How to Clean a Clogged Gas Trimmer


A gas-powered weed trimmer can help you maintain the trimmed, manicured look of your lawn and backyard, but not when it's clogged. Various parts of the power tool can get clogged with both yard debris and engine deposits. Periodically clean your weed trimmer to maintain its proper operation and remove anything that may be clogging it and keeping it from running at its optimal power levels.

Step 1

Turn off the weed trimmer. Inspect the end of the weed trimmer's head, where the string spool is located. Vegetation typically collects here, clogging the spinning string mechanism and causing the trimmer to shut down. Use your hands and clear away all debris.

Step 2

Loosen and remove the muffler's mesh screen, found on the rear end of the weed trimmer, using a screwdriver. Wipe the screen down with a rag to clean off all the black deposits. Unlike electric weed trimmers, gas trimmers often build up a collection of carbon deposits on the muffler's screen, which can slow the tool's performance.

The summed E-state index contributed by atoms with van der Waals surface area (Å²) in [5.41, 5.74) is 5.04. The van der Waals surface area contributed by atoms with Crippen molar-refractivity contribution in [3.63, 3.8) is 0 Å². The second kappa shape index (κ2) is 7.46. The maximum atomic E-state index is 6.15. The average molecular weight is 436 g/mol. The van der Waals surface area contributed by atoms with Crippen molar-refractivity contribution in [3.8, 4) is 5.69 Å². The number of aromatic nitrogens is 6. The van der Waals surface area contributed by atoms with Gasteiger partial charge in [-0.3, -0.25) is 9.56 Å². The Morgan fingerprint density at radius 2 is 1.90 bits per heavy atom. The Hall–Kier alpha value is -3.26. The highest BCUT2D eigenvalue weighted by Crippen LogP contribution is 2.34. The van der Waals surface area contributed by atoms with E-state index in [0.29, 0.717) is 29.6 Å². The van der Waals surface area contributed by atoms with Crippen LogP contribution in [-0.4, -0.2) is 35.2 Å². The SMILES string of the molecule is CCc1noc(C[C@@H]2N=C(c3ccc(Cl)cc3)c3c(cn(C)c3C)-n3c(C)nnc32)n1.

Step 3

Inspect the weed trimmer's sparkplug. Over time, engine deposits can build on the plug and impair the engine start-up process. Remove the plug and wipe it with a rag. The plug is usually located on the top or side of the tool's engine block. If you're unsure of its exact location, consult your user manual.

Things You'll Need

  • Gloves
  • Rag
  • Screwdriver


  • "Taylor's Master Guide to Landscaping;" Rita Buchanan; 2000
  • "Burpee Garden Cyclopedia: A Concise, Up-to-date Reference For Gardeners At All Levels;" Maureen Heffernan, et al.; 2002
  • University of North Carolina: Gas-Powered Weed Eater
Keywords: clear weed trimmer, clear clogged gas trimmer, clean gas weed eater

About this Author

Josh Duvauchelle is an editor and journalist with more than 10 years' experience. His work has appeared in various magazines, including "Honolulu Magazine," which has more paid subscribers than any other magazine in Hawaii. He graduated with honors from Trinity Western University, holding a Bachelor of Arts in professional communications, and earned a certificate in applied leadership and public affairs from the Laurentian Leadership Centre.